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Olumide 06-13-2008 01:30 AM

2 * 2 * 2 * 2 or pow(2, 4)?
 
Hi ,

I hope this isn't too trivial to ask, but I'm evaluating a polynomial
that involve lots of terms like x^2y^2z^3, and although I can use the
power function pow(a, b), I wonder if just writing x*x*y*y*z*z*z for
example wouldn't be more efficient than pow(x, 2)*pow(y, 2)*pow(z,3).
Or is it all the same?

Thanks,

- Olumide



Kai-Uwe Bux 06-13-2008 01:45 AM

Re: 2 * 2 * 2 * 2 or pow(2, 4)?
 
Olumide wrote:

> I hope this isn't too trivial to ask, but I'm evaluating a polynomial
> that involve lots of terms like x^2y^2z^3, and although I can use the
> power function pow(a, b), I wonder if just writing x*x*y*y*z*z*z for
> example wouldn't be more efficient than pow(x, 2)*pow(y, 2)*pow(z,3).
> Or is it all the same?


There is no way to tell a priory. You have to measure.

However, if your polynomial has "lots of terms" like those, you might want
to try the Horner scheme of evaluating polynomials:

a_5 x^5 + a_4 x^4 + a_3 x^3 + a_2 x^2 + a_1 x^1 + a_0

can be rewritten as

( ( ( ( a_5 * x + a_4 ) * x + a_3 ) * x + a_2 ) * x + a_1 ) * x + a_0

which uses only 5 multiplications and 5 additions.


Best

Kai-Uwe Bux

Daniel Pitts 06-14-2008 05:15 PM

Re: 2 * 2 * 2 * 2 or pow(2, 4)?
 
Kai-Uwe Bux wrote:
> Olumide wrote:
>
>> I hope this isn't too trivial to ask, but I'm evaluating a polynomial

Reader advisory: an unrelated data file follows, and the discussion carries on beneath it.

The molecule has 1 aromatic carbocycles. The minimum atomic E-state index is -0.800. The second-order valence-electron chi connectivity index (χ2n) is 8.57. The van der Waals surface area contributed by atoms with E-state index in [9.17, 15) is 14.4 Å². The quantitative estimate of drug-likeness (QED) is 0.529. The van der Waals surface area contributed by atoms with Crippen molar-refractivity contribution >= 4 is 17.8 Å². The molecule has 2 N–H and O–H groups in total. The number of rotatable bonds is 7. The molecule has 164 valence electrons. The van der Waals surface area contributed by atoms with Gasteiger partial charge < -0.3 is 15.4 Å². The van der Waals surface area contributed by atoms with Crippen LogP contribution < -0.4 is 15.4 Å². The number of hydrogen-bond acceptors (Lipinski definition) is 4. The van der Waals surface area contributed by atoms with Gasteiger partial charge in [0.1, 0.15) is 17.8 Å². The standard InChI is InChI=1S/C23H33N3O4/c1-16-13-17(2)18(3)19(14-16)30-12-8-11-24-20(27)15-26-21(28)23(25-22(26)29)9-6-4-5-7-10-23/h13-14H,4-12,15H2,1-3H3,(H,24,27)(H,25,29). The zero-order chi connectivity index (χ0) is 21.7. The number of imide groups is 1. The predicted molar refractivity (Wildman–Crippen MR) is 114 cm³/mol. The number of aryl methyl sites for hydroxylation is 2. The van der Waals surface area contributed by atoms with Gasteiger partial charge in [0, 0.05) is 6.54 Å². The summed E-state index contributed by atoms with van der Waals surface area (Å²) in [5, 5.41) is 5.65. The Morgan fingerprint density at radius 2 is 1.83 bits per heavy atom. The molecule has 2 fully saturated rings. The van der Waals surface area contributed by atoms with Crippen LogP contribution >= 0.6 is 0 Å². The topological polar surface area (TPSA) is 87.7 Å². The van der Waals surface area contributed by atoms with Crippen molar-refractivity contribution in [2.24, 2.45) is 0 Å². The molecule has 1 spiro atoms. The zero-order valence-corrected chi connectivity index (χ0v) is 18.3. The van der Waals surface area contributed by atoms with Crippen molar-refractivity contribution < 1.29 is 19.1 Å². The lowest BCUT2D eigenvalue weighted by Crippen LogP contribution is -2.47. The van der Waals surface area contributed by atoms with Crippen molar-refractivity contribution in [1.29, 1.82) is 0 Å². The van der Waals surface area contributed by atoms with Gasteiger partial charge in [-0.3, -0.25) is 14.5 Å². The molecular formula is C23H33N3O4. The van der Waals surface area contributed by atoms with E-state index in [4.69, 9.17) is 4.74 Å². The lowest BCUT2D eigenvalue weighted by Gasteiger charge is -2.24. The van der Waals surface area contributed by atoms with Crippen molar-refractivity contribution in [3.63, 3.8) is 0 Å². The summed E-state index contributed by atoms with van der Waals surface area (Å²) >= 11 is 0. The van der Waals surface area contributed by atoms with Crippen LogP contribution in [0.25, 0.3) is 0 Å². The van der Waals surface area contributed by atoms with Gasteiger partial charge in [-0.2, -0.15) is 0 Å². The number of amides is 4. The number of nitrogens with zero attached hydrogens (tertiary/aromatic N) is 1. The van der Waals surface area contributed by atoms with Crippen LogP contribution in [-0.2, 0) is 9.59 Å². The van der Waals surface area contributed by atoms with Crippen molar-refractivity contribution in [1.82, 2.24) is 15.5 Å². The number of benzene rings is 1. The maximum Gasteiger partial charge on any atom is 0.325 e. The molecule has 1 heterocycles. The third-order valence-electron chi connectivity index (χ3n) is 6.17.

>> that involve lots of terms like x^2y^2z^3, and although I can use the
>> power function pow(a, b), I wonder if just writing x*x*y*y*z*z*z for
>> example wouldn't be more efficient than pow(x, 2)*pow(y, 2)*pow(z,3).
>> Or is it all the same?

>
> There is no way to tell a priory. You have to measure.
>
> However, if your polynomial has "lots of terms" like those, you might want
> to try the Horner scheme of evaluating polynomials:
>
> a_5 x^5 + a_4 x^4 + a_3 x^3 + a_2 x^2 + a_1 x^1 + a_0
>
> can be rewritten as
>
> ( ( ( ( a_5 * x + a_4 ) * x + a_3 ) * x + a_2 ) * x + a_1 ) * x + a_0
>
> which uses only 5 multiplications and 5 additions.
>
>
> Best
>
> Kai-Uwe Bux

Which is also an easy way to convert a string representation of a number
into the number itself :-)

--
Daniel Pitts' Tech Blog: <http://virtualinfinity.net/wordpress/>


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